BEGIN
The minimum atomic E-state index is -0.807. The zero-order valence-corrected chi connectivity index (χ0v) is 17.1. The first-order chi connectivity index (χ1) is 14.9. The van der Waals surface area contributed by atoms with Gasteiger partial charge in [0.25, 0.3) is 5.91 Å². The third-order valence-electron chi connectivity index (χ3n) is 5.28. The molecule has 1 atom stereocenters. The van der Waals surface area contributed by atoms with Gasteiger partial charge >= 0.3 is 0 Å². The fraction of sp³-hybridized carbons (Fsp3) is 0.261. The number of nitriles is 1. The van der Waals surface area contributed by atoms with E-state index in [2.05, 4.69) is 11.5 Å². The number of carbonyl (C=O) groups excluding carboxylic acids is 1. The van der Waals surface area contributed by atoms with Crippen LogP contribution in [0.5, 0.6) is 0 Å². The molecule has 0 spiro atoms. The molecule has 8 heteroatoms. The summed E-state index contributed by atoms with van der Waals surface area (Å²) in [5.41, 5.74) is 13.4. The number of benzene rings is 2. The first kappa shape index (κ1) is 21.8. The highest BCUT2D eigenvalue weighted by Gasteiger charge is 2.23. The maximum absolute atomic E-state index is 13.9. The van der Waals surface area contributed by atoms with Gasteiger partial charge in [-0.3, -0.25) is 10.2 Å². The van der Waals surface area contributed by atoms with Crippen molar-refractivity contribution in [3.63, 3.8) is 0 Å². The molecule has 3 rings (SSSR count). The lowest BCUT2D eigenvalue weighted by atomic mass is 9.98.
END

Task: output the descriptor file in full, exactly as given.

The minimum atomic E-state index is -0.807. The zero-order valence-corrected chi connectivity index (χ0v) is 17.1. The first-order chi connectivity index (χ1) is 14.9. The van der Waals surface area contributed by atoms with Gasteiger partial charge in [0.25, 0.3) is 5.91 Å². The third-order valence-electron chi connectivity index (χ3n) is 5.28. The molecule has 1 atom stereocenters. The van der Waals surface area contributed by atoms with Gasteiger partial charge >= 0.3 is 0 Å². The fraction of sp³-hybridized carbons (Fsp3) is 0.261. The number of nitriles is 1. The van der Waals surface area contributed by atoms with E-state index in [2.05, 4.69) is 11.5 Å². The number of carbonyl (C=O) groups excluding carboxylic acids is 1. The van der Waals surface area contributed by atoms with Crippen LogP contribution in [0.5, 0.6) is 0 Å². The molecule has 0 spiro atoms. The molecule has 8 heteroatoms. The summed E-state index contributed by atoms with van der Waals surface area (Å²) in [5.41, 5.74) is 13.4. The number of benzene rings is 2. The first kappa shape index (κ1) is 21.8. The highest BCUT2D eigenvalue weighted by Gasteiger charge is 2.23. The maximum absolute atomic E-state index is 13.9. The van der Waals surface area contributed by atoms with Gasteiger partial charge in [-0.3, -0.25) is 10.2 Å². The van der Waals surface area contributed by atoms with Crippen molar-refractivity contribution in [3.63, 3.8) is 0 Å². The molecule has 3 rings (SSSR count). The lowest BCUT2D eigenvalue weighted by atomic mass is 9.98.